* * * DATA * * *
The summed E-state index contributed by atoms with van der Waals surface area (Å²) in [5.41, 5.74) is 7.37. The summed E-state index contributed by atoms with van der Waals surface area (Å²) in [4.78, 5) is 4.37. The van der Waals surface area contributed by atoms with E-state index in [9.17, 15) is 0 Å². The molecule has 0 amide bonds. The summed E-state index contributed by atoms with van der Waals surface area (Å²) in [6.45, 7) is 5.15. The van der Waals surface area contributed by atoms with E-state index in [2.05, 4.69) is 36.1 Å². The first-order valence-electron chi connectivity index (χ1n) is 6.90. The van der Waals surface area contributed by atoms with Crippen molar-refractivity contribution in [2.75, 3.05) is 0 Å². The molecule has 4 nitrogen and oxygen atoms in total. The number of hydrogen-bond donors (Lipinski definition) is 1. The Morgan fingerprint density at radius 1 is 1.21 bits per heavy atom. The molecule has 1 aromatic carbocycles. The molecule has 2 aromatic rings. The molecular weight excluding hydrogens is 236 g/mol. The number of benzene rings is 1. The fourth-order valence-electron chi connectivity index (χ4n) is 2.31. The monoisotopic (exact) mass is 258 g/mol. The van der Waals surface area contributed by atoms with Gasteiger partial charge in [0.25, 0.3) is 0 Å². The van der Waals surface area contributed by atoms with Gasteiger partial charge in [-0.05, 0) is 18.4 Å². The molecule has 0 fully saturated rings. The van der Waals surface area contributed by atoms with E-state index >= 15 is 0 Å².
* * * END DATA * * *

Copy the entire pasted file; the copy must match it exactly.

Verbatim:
The summed E-state index contributed by atoms with van der Waals surface area (Å²) in [5.41, 5.74) is 7.37. The summed E-state index contributed by atoms with van der Waals surface area (Å²) in [4.78, 5) is 4.37. The van der Waals surface area contributed by atoms with E-state index in [9.17, 15) is 0 Å². The molecule has 0 amide bonds. The summed E-state index contributed by atoms with van der Waals surface area (Å²) in [6.45, 7) is 5.15. The van der Waals surface area contributed by atoms with E-state index in [2.05, 4.69) is 36.1 Å². The first-order valence-electron chi connectivity index (χ1n) is 6.90. The van der Waals surface area contributed by atoms with Crippen molar-refractivity contribution in [2.75, 3.05) is 0 Å². The molecule has 4 nitrogen and oxygen atoms in total. The number of hydrogen-bond donors (Lipinski definition) is 1. The Morgan fingerprint density at radius 1 is 1.21 bits per heavy atom. The molecule has 1 aromatic carbocycles. The molecule has 2 aromatic rings. The molecular weight excluding hydrogens is 236 g/mol. The number of benzene rings is 1. The fourth-order valence-electron chi connectivity index (χ4n) is 2.31. The monoisotopic (exact) mass is 258 g/mol. The van der Waals surface area contributed by atoms with Gasteiger partial charge in [0.25, 0.3) is 0 Å². The van der Waals surface area contributed by atoms with Gasteiger partial charge in [-0.05, 0) is 18.4 Å². The molecule has 0 fully saturated rings. The van der Waals surface area contributed by atoms with E-state index >= 15 is 0 Å².